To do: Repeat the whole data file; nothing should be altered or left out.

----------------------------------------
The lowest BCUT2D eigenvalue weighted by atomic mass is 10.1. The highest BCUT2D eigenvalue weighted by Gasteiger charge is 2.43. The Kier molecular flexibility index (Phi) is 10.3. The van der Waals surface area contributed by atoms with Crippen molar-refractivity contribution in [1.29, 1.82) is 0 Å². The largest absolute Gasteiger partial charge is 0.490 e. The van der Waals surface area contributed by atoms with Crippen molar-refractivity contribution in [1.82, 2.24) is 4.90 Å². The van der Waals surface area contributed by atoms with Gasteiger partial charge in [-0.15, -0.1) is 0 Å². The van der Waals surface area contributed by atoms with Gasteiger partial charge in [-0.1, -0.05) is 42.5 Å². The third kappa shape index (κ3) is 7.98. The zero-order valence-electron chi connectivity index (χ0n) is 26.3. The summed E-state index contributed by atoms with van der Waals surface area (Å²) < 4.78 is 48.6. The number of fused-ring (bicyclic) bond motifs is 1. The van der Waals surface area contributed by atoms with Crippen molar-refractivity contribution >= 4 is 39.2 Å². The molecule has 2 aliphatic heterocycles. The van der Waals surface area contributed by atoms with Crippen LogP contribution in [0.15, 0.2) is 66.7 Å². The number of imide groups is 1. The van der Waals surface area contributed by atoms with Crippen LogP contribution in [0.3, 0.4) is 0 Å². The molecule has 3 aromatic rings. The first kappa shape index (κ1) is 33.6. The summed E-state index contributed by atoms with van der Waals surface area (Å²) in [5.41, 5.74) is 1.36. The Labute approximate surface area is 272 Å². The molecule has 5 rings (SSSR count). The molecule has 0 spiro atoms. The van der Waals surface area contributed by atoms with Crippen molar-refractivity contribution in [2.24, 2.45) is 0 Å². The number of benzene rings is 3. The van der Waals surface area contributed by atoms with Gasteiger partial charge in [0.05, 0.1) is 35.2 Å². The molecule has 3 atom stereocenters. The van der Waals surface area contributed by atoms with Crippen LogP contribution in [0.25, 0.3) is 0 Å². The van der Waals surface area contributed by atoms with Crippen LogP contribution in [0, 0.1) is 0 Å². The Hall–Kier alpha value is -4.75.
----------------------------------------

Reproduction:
The lowest BCUT2D eigenvalue weighted by atomic mass is 10.1. The highest BCUT2D eigenvalue weighted by Gasteiger charge is 2.43. The Kier molecular flexibility index (Phi) is 10.3. The van der Waals surface area contributed by atoms with Crippen molar-refractivity contribution in [1.29, 1.82) is 0 Å². The largest absolute Gasteiger partial charge is 0.490 e. The van der Waals surface area contributed by atoms with Crippen molar-refractivity contribution in [1.82, 2.24) is 4.90 Å². The van der Waals surface area contributed by atoms with Gasteiger partial charge in [-0.15, -0.1) is 0 Å². The van der Waals surface area contributed by atoms with Gasteiger partial charge in [-0.1, -0.05) is 42.5 Å². The third kappa shape index (κ3) is 7.98. The zero-order valence-electron chi connectivity index (χ0n) is 26.3. The summed E-state index contributed by atoms with van der Waals surface area (Å²) < 4.78 is 48.6. The number of fused-ring (bicyclic) bond motifs is 1. The van der Waals surface area contributed by atoms with Crippen molar-refractivity contribution >= 4 is 39.2 Å². The molecule has 2 aliphatic heterocycles. The van der Waals surface area contributed by atoms with Crippen LogP contribution in [0.15, 0.2) is 66.7 Å². The number of imide groups is 1. The van der Waals surface area contributed by atoms with Crippen LogP contribution in [0.3, 0.4) is 0 Å². The molecule has 3 aromatic rings. The first kappa shape index (κ1) is 33.6. The summed E-state index contributed by atoms with van der Waals surface area (Å²) in [5.41, 5.74) is 1.36. The Labute approximate surface area is 272 Å². The molecule has 5 rings (SSSR count). The molecule has 0 spiro atoms. The van der Waals surface area contributed by atoms with Crippen molar-refractivity contribution in [2.24, 2.45) is 0 Å². The number of benzene rings is 3. The van der Waals surface area contributed by atoms with Gasteiger partial charge in [0.05, 0.1) is 35.2 Å². The molecule has 3 atom stereocenters. The van der Waals surface area contributed by atoms with Crippen LogP contribution in [0.25, 0.3) is 0 Å². The van der Waals surface area contributed by atoms with Crippen LogP contribution in [0, 0.1) is 0 Å². The Hall–Kier alpha value is -4.75.